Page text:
Karl by Adam Kelly Morton

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Karl and I worked at the Bistro du Pape on Esplanade. He worked the service bar and I was a waiter. It was a posh joint, where we spent every Thursday through Saturday serving expensive meals to Montreal’s French-speaking elite, including television news people. Karl could keep a low profile back there, pouring glasses of Chablis and Merlot.

After work, we’d hit Bar G.P. on Gilford, in front of Laurier Métro. It was a dirty room with a pool table, a few video lottery machines, and Mom-Carole the owner: a middle-aged woman with dyed blonde hair. The beer was cheap and the place never got too busy.

We’d get drunk playing pool. “Tabarnak,” Karl would say after losing again. “What’s with the fucking English and their billiards?”

“It’s in our blood,” I’d say, racking up for another game.

We made an odd pair: Me six-foot-two, fair-haired, clean-shaven, and Karl with dark hair and a beard, a full foot shorter. Whenever we chatted with women in the bar, they hardly spoke to him. “Why do they only talk to you?” he’d say. “Osties de salopes.

Hammered by the end of the night, Karl and I would have a smoke outside then say Salut. I’d watch him stumble off into the night. All we had in common was pool, booze, and working at the bistro. I guess that was enough.

It was on a crazy-busy Saturday night in the summer that Réjeanne, the head-waitress, cornered me in the waiter station. “You spend a lot of time with Karl, don’t you?” she said.


“Attention avec lui,” she said. “He killed his parents.”


“Yeah,” she said. “But you didn’t hear it from me.”

Karl and I got to Bar G.P. later than usual that night. We decided to make up for lost time by ordering four pitchers of beer instead of one, drinking the first two quickly. Then we got on the pool table. I won the first game and the second. We drank.

“Last call!” shouted Mom-Carole.

We drained our glasses and ordered one more pitcher. By the time closing time rolled around, we were the only ones left—and we were tanked. Into our final game, I scratched on the eight-ball, giving Karl the win. “Yeah!” he said. “About time too, câlisse.”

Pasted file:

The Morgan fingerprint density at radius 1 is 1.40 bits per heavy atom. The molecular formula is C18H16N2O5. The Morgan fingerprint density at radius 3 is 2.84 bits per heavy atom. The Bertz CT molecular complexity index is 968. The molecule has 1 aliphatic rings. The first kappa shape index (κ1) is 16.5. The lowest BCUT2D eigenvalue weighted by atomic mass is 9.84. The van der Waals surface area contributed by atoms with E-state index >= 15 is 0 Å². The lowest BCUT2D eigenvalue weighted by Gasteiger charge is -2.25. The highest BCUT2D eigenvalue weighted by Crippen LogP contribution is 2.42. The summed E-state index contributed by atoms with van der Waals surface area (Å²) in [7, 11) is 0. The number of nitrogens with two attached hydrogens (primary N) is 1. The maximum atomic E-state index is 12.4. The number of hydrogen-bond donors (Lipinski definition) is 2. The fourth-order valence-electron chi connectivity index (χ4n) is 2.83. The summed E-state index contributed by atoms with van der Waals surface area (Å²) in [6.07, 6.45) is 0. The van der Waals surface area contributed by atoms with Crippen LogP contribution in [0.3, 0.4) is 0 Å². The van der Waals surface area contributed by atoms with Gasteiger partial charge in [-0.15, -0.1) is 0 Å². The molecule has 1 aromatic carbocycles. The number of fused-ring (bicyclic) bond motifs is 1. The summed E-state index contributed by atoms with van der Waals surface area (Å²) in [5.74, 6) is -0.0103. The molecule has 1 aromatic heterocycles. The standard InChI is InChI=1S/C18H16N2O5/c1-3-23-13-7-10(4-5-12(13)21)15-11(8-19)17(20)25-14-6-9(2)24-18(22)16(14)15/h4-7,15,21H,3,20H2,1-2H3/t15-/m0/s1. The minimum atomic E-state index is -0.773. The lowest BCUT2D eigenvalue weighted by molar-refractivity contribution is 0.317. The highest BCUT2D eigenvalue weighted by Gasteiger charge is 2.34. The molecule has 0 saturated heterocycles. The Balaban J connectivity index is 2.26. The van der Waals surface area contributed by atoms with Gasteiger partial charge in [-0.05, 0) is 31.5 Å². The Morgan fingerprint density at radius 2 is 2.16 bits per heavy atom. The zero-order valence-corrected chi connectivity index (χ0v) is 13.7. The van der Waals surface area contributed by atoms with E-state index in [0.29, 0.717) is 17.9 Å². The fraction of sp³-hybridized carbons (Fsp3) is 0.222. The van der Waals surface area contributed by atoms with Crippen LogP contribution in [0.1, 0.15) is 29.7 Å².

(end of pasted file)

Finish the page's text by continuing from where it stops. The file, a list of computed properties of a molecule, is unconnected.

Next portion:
“Hey man, is it true you killed your folks?”

Karl looked at me, then went over to our table and finished his beer. He poured the last of our pitcher into his glass and took a pull. “Who told you that?” he said.

“Just heard,” I said.

He looked out the window overlooking the alley. “You have to understand,” he said. “I had no choice.”

“How old were you?”

“Fourteen,” he said. “I did my time.”

“Fuck. How did it happen?”

He finished his beer. “Tabarnak,” he said. “I don’t feel like going into all the details with you. I’ve been through enough, okay? I don’t know you. I don’t owe you nothing.”

“Okay,” I said.

“I shot them. Okay? They were doing things to me. I wanted it to stop.”

I didn’t say anything.

Carole came over. “You two can have another pitcher while I clean up,” she said.

“No, merci,” I said.

I walked outside. The night air felt good. After smoking a cigarette, Karl came out. “You sure you don’t want to come back in?” he said.

“Nah,” I said. “I’m good.”

He turned to go. “Okay,” he said. “See you next week.”

Salut, Karl.”

He walked off.

When I returned to the bistro for my Thursday shift, Karl had quit. “Probably for the best,” said Réjeanne, as she stocked up the service bar. “One of the media people who come in here would have recognized him at some point. We were giving him a chance. But he didn’t give any reason for leaving. Do you know why?”

“No,” I said.

But I knew why Karl had walked away: because I did.

Because I could.


Adam Kelly Morton is a Montreal-based husband, father (four kids, all under-six), acting teacher, board gamer, filmmaker, and writer. He has been published in Spadina Literary Review, Black Dog Review, Fictive Dream, The Fiction Pool, Open Pen LondonTalking Soup, Pulp Metal Magazine, and Untethered, among others. He has an upcoming piece in A Wild and Precious Life, an addiction anthology to be published this year in London, UK. He is the editor-in-chief of the Bloody Key Society Periodical literary magazine.

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